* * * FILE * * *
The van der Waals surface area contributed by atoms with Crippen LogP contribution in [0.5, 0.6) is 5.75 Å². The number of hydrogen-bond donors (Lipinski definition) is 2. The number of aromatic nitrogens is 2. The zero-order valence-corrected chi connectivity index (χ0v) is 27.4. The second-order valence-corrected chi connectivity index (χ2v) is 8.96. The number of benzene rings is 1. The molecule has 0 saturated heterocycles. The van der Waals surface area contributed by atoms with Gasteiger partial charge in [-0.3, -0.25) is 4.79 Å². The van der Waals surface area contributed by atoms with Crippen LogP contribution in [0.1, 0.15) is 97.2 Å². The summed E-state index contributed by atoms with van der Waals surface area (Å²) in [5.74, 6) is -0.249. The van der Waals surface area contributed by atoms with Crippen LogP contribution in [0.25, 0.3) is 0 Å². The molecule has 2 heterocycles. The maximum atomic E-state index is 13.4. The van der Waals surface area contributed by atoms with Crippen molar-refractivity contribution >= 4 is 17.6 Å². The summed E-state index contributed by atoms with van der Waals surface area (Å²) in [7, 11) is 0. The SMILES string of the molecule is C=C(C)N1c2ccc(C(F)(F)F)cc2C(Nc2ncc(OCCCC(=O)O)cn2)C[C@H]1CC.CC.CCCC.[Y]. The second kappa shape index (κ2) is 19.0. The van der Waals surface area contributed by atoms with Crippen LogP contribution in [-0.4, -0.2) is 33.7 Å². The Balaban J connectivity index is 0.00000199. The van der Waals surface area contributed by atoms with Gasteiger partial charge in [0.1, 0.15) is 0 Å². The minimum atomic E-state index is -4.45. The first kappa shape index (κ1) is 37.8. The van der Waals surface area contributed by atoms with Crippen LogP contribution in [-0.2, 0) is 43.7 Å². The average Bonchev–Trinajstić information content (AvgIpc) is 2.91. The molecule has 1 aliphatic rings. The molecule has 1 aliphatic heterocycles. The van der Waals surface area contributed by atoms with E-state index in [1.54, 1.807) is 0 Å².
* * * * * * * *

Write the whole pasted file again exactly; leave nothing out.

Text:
The van der Waals surface area contributed by atoms with Crippen LogP contribution in [0.5, 0.6) is 5.75 Å². The number of hydrogen-bond donors (Lipinski definition) is 2. The number of aromatic nitrogens is 2. The zero-order valence-corrected chi connectivity index (χ0v) is 27.4. The second-order valence-corrected chi connectivity index (χ2v) is 8.96. The number of benzene rings is 1. The molecule has 0 saturated heterocycles. The van der Waals surface area contributed by atoms with Gasteiger partial charge in [-0.3, -0.25) is 4.79 Å². The van der Waals surface area contributed by atoms with Crippen LogP contribution in [0.1, 0.15) is 97.2 Å². The summed E-state index contributed by atoms with van der Waals surface area (Å²) in [5.74, 6) is -0.249. The van der Waals surface area contributed by atoms with Crippen LogP contribution in [0.25, 0.3) is 0 Å². The molecule has 2 heterocycles. The maximum atomic E-state index is 13.4. The van der Waals surface area contributed by atoms with Crippen molar-refractivity contribution >= 4 is 17.6 Å². The summed E-state index contributed by atoms with van der Waals surface area (Å²) in [7, 11) is 0. The SMILES string of the molecule is C=C(C)N1c2ccc(C(F)(F)F)cc2C(Nc2ncc(OCCCC(=O)O)cn2)C[C@H]1CC.CC.CCCC.[Y]. The second kappa shape index (κ2) is 19.0. The van der Waals surface area contributed by atoms with Crippen LogP contribution in [-0.4, -0.2) is 33.7 Å². The Balaban J connectivity index is 0.00000199. The van der Waals surface area contributed by atoms with Gasteiger partial charge in [0.1, 0.15) is 0 Å². The minimum atomic E-state index is -4.45. The first kappa shape index (κ1) is 37.8. The van der Waals surface area contributed by atoms with Crippen LogP contribution in [-0.2, 0) is 43.7 Å². The average Bonchev–Trinajstić information content (AvgIpc) is 2.91. The molecule has 1 aliphatic rings. The molecule has 1 aliphatic heterocycles. The van der Waals surface area contributed by atoms with E-state index in [1.54, 1.807) is 0 Å².